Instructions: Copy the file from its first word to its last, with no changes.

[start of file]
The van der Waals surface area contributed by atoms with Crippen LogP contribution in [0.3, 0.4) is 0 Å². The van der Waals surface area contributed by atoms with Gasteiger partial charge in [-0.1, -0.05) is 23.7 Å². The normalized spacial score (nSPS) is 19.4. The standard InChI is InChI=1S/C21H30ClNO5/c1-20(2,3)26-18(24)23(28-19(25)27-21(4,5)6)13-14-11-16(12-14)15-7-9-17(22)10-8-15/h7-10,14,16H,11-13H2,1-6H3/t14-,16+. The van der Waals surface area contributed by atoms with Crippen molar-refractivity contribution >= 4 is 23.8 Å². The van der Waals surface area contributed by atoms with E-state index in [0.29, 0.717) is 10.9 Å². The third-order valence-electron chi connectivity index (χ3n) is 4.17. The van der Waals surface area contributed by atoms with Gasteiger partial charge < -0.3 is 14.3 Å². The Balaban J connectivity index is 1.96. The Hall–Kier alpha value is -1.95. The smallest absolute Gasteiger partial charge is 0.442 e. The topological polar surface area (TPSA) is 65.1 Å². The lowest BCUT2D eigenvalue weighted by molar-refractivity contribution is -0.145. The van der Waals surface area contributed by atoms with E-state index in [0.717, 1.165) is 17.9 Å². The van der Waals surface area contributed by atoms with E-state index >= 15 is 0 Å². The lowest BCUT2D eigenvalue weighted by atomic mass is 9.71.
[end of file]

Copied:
The van der Waals surface area contributed by atoms with Crippen LogP contribution in [0.3, 0.4) is 0 Å². The van der Waals surface area contributed by atoms with Gasteiger partial charge in [-0.1, -0.05) is 23.7 Å². The normalized spacial score (nSPS) is 19.4. The standard InChI is InChI=1S/C21H30ClNO5/c1-20(2,3)26-18(24)23(28-19(25)27-21(4,5)6)13-14-11-16(12-14)15-7-9-17(22)10-8-15/h7-10,14,16H,11-13H2,1-6H3/t14-,16+. The van der Waals surface area contributed by atoms with Crippen molar-refractivity contribution >= 4 is 23.8 Å². The van der Waals surface area contributed by atoms with E-state index in [0.29, 0.717) is 10.9 Å². The third-order valence-electron chi connectivity index (χ3n) is 4.17. The van der Waals surface area contributed by atoms with Gasteiger partial charge < -0.3 is 14.3 Å². The Balaban J connectivity index is 1.96. The Hall–Kier alpha value is -1.95. The smallest absolute Gasteiger partial charge is 0.442 e. The topological polar surface area (TPSA) is 65.1 Å². The lowest BCUT2D eigenvalue weighted by molar-refractivity contribution is -0.145. The van der Waals surface area contributed by atoms with E-state index in [0.717, 1.165) is 17.9 Å². The van der Waals surface area contributed by atoms with E-state index >= 15 is 0 Å². The lowest BCUT2D eigenvalue weighted by atomic mass is 9.71.